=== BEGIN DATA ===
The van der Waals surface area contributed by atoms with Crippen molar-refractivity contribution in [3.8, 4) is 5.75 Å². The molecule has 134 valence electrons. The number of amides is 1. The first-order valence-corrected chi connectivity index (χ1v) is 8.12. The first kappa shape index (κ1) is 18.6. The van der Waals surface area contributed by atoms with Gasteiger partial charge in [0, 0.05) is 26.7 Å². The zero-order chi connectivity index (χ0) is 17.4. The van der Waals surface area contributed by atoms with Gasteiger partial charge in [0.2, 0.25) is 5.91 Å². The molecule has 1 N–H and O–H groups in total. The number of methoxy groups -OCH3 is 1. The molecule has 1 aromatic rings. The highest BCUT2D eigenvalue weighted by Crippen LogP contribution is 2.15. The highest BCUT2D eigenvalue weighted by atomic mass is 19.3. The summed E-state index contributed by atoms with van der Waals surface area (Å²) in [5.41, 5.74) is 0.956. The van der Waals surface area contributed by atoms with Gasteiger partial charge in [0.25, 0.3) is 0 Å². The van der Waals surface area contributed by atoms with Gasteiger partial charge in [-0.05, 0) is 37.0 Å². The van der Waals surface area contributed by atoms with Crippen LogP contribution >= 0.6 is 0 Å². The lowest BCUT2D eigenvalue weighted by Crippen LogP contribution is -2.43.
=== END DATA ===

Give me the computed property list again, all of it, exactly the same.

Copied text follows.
The van der Waals surface area contributed by atoms with Crippen molar-refractivity contribution in [3.8, 4) is 5.75 Å². The molecule has 134 valence electrons. The number of amides is 1. The first-order valence-corrected chi connectivity index (χ1v) is 8.12. The first kappa shape index (κ1) is 18.6. The van der Waals surface area contributed by atoms with Gasteiger partial charge in [0, 0.05) is 26.7 Å². The zero-order chi connectivity index (χ0) is 17.4. The van der Waals surface area contributed by atoms with Gasteiger partial charge in [0.2, 0.25) is 5.91 Å². The molecule has 1 N–H and O–H groups in total. The number of methoxy groups -OCH3 is 1. The molecule has 1 aromatic rings. The highest BCUT2D eigenvalue weighted by Crippen LogP contribution is 2.15. The highest BCUT2D eigenvalue weighted by atomic mass is 19.3. The summed E-state index contributed by atoms with van der Waals surface area (Å²) in [5.41, 5.74) is 0.956. The van der Waals surface area contributed by atoms with Gasteiger partial charge in [0.25, 0.3) is 0 Å². The van der Waals surface area contributed by atoms with Gasteiger partial charge in [-0.05, 0) is 37.0 Å². The van der Waals surface area contributed by atoms with Crippen LogP contribution >= 0.6 is 0 Å². The lowest BCUT2D eigenvalue weighted by Crippen LogP contribution is -2.43.